Academic Honesty

The importance of integrity in one's work and the focus on the never plagiarizing is more prevalent now that it used to be. The use of Internet sites such as Copyscape has helped colleges to ensure that students learn right away that plagiarism will not be tolerated. Prior to these types of sites, it was extremely difficult for university instructors to know whether or not work was plagiarized. Of course, some cases may be obvious such as when a student's piece of academic work is all of a sudden very different than their usual tone and style of writing. It is also possible for professors to know many of the common resources. However, before the Internet, professors did not have time to check every single resource in all of their student's work. That would have been an impossible task. Now, it is easy to scan papers into these sites to check for plagiarism.

With this being easily available to teachers, there has been a much bigger focus on plagiarism within educational settings. The Internet also makes it easier for readers to check resources on the essays, news and articles they read.

Steps to Credit Work

One simple way to ensure that one is always crediting the work they use is to immediately create the works cited page and to build that page as the writing goes along. It is too difficult to go back and do that later. Writers forget what they need to cite and where the information comes from and it just becomes easier to leave the citation off. When the works cited list is built as one writes and the in text citations are done at the time the information is written into the essay, there will be no concern over plagiarizing someone's work.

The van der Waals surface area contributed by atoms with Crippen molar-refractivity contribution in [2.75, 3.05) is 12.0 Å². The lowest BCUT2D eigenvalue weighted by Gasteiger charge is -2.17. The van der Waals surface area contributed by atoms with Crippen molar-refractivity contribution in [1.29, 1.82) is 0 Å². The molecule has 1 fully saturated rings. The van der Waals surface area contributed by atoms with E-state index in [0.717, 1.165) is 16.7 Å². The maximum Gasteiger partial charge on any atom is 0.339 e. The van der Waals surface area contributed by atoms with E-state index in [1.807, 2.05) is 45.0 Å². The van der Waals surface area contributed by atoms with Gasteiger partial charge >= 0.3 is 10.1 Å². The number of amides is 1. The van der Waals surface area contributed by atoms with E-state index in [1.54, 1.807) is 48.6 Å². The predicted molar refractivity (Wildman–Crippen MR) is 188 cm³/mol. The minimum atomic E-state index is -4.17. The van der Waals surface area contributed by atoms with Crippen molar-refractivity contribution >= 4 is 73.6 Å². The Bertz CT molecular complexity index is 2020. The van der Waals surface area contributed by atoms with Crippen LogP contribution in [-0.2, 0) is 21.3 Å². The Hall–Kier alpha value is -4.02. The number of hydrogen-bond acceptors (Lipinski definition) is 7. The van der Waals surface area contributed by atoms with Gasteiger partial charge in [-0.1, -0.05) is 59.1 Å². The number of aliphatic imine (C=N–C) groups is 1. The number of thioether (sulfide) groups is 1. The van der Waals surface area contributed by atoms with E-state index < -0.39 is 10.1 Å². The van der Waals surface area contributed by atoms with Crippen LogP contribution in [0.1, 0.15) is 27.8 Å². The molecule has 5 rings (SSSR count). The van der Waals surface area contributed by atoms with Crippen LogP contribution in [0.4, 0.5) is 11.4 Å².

The next step is if one is not sure if there should be reference given to the original author, give them credit. It is better to give credit where it is not necessary, then to not give it at all. Even if one is rewording someone else's ideas, they should get credit as the ideas are theirs, not yours. The last step is to use online resources for examples of the proper way to cite a reference.

These resources are extremely helpful and ensure that citations are done correctly. These resources make it easier and when it is easier, writers are more apt to cite the sources that they are supposed to.

Works Cited

Essay Chat. Understanding Different Ways of Doing Academic Research. Online:

Essay Scam. The Truth about Online Plagiarism Detection Tools and Software. Online:

Haughney, C. (2013, August 1). New York Times company posts a 2nd quarter profit. The New York Times.

Hindman, E. B. (2006). The Yew York Times and paradigm repair. Journal of Communication, 55(2), 225-241.

Merriam-Webster (2014). Plagiarize. In Merriam-Webster.

Polish-Translators. About Academic Standards and Plagiarism. Online: